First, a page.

Facts on Modern Architecture

Modern architecture is often thought to be nearly identical from building to building. However, what is traditionally considered to be modern architecture is only a fraction of what is actually included within the modernist tradition. Modern architecture is in reality much more than black or gray steel and glass boxes with flat roofs. Even buildings that look nearly identical at first glance often have subtle and even radical differences from one another.

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Modernism in Architecture Defined

Modernism is defined by buildings that range in date from the mid- 1950s to the mid-1970s, although many contemporary buildings are constructed in the modernist style as well. The most famous architect of the modernist era was Ludwig Mies Van Der Rohe, a refugee from Nazi Germany who settled in Chicago until his death in 1969. Modernism is also known as International style, because the buildings could be placed in nearly any urban landscape worldwide. Modernism is defined by three major elements, which are described below.

Volume vs. Mass

The first major element of mdernism is the idea of volume versus mass. Modernist buildings typically have a ground level lobby that is both recessed from the street and transparent. This gives many modernist buildings a sense of being lifted from the ground. With their typical wide panes of glass, modernist buildings could be viewed as providing an envelope for the space they occupy. Traditionally constructed buildings are viewed more as containing the space they occupy with a heavy, closed structure.

Minimal Applied Exterior Ornamentation

Most traditional buildings constructed before the Modernist period were adorned with classically influenced ornamentation such as columns and friezes. These ornamental elements disappeared with modernism, which emphasized a machine-made look. However, modernist buildings are not always devoid of exterior ornamentation -- a famous exception includes the Inland Steel building in Chicago, which is clad with ornamental stainless steel to reflect the name of the developer.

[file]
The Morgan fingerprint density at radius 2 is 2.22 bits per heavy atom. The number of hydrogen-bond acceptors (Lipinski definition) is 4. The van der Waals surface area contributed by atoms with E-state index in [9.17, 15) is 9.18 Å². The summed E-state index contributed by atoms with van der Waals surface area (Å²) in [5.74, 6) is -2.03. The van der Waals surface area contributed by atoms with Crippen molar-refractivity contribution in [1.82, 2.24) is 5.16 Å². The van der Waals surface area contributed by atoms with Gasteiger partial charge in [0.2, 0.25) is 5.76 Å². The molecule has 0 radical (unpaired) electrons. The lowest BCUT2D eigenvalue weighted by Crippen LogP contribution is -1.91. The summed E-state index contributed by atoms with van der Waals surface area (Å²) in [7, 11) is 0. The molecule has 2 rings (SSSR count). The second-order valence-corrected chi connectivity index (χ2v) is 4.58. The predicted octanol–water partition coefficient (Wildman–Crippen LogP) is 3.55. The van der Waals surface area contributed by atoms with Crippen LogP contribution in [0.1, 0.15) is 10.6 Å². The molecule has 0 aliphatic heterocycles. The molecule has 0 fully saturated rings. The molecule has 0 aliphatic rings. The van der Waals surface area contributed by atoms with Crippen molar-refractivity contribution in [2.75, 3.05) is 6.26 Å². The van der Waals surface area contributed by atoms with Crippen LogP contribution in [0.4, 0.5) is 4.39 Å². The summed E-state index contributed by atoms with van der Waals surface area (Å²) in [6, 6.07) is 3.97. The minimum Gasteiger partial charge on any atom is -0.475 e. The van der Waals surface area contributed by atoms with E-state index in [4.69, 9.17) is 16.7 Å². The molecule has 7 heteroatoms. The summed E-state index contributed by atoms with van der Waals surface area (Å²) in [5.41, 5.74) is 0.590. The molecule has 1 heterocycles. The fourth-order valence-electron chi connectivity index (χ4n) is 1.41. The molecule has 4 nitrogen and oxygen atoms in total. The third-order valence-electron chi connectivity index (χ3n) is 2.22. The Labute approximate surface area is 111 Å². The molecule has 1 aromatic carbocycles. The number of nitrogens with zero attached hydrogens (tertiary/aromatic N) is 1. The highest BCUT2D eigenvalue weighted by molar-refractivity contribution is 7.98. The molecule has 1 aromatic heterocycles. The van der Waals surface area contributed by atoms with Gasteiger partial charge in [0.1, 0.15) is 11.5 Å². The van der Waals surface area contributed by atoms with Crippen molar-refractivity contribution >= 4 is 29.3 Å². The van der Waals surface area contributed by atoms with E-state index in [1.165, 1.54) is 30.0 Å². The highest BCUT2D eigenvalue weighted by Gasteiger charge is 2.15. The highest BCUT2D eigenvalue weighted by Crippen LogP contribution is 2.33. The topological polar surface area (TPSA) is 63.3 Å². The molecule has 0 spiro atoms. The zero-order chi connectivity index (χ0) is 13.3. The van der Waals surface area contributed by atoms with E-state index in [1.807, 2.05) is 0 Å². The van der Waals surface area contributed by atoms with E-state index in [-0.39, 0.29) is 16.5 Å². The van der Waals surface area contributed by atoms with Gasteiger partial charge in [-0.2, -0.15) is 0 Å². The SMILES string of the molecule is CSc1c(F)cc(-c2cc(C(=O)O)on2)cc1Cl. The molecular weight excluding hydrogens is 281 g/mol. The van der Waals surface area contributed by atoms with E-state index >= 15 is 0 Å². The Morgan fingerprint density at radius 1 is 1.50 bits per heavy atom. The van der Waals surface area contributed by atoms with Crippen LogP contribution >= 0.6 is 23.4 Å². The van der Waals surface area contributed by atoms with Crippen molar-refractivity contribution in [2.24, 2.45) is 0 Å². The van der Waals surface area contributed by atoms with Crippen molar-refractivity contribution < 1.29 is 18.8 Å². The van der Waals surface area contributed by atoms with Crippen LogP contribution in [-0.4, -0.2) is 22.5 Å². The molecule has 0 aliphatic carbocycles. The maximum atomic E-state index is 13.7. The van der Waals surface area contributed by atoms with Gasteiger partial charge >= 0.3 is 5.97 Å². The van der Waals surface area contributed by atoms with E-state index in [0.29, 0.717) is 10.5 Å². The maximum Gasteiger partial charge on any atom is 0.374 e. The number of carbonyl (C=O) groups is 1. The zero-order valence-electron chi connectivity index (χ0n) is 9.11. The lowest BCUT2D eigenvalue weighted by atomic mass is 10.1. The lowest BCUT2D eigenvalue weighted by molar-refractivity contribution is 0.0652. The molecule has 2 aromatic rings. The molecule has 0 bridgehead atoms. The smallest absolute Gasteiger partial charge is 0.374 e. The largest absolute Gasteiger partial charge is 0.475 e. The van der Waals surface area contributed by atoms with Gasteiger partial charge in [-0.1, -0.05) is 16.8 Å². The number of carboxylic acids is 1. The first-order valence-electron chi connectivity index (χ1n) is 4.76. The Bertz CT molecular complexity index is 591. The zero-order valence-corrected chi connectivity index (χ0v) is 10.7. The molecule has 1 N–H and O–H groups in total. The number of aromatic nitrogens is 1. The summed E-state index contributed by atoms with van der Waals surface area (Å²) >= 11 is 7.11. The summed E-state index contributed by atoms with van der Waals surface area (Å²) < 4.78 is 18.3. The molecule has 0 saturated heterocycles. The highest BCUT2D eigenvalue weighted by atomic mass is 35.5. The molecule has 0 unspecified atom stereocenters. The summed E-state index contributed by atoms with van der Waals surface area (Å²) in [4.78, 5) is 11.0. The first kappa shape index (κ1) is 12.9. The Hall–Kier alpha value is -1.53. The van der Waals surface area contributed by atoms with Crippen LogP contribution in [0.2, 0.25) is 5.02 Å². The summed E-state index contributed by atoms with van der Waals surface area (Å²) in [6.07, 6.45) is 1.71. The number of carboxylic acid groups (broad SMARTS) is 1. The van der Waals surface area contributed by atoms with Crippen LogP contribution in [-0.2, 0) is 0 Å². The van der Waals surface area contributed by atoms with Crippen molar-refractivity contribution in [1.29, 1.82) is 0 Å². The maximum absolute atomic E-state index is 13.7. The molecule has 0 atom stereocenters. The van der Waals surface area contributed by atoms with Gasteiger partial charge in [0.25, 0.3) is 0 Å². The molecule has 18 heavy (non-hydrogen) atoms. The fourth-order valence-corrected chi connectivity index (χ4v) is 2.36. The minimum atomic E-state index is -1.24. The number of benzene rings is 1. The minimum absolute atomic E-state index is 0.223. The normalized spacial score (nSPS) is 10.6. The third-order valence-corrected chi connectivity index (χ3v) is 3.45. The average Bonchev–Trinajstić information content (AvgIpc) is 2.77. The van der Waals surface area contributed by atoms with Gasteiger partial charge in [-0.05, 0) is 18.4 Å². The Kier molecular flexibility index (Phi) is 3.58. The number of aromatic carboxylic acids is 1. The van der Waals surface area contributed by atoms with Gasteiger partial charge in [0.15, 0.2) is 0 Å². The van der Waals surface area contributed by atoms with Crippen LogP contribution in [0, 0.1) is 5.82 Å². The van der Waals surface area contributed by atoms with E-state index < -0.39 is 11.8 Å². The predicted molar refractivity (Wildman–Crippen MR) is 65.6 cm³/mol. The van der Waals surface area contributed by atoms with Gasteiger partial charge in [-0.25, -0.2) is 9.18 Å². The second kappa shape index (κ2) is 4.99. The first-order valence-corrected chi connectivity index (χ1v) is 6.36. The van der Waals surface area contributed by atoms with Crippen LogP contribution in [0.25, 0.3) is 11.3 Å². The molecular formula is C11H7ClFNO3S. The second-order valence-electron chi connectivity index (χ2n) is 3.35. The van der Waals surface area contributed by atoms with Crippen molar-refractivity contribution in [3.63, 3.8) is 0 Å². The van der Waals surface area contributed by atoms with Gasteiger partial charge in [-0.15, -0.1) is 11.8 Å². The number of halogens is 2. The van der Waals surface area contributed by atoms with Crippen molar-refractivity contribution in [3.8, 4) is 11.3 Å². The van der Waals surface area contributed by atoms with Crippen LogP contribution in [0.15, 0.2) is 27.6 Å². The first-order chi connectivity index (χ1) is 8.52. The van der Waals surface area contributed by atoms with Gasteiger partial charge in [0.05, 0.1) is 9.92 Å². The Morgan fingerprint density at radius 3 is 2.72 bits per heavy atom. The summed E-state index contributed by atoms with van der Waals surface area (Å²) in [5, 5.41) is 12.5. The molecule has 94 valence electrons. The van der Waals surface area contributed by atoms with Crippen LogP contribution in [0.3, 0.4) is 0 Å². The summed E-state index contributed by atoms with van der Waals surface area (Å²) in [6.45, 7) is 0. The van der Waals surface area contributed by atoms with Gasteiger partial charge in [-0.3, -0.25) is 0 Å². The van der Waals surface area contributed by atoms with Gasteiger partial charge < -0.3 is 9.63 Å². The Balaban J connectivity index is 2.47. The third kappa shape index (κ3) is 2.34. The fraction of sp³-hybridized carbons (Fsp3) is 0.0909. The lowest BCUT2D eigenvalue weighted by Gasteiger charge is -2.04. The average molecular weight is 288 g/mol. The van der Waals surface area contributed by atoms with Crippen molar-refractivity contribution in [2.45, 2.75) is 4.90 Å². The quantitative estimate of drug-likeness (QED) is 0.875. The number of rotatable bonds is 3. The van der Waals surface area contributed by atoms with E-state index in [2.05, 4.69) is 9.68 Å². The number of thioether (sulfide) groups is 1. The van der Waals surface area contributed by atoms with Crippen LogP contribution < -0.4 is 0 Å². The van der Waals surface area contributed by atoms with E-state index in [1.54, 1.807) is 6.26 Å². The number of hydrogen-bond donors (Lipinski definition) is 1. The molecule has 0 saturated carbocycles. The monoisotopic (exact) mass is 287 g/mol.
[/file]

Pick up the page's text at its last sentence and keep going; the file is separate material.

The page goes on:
Regularity vs. Symmetry

Traditionally constructed buildings before the modernist period emphasized symmetry, or a balance of elements on either side of a building. For instance, a doorway was typically situated in the middle of a wall, with windows and other structures spaced equally on either side of the doorway. With modernism, symmetry gives way to regularity, which can be seen in the regular lines of windows. However, entrances are not always located in the middle of a wall.

Variations on Modernism

Some modernist-influenced architects diverged from the strict modernist style of rectangular buildings with steel and glass facades and flat roofs. Many famous examples of modernist buildings that vary from the strict Mies-ian style include Chase Tower, which curves inward from a wide base to a narrow top and has granite cladding, and the Metropolitan Correctional Center, which is triangular in shape and constructed of reinforced concrete. Both buildings are located in Chicago, which is the home of many architecturally distinctive buildings.

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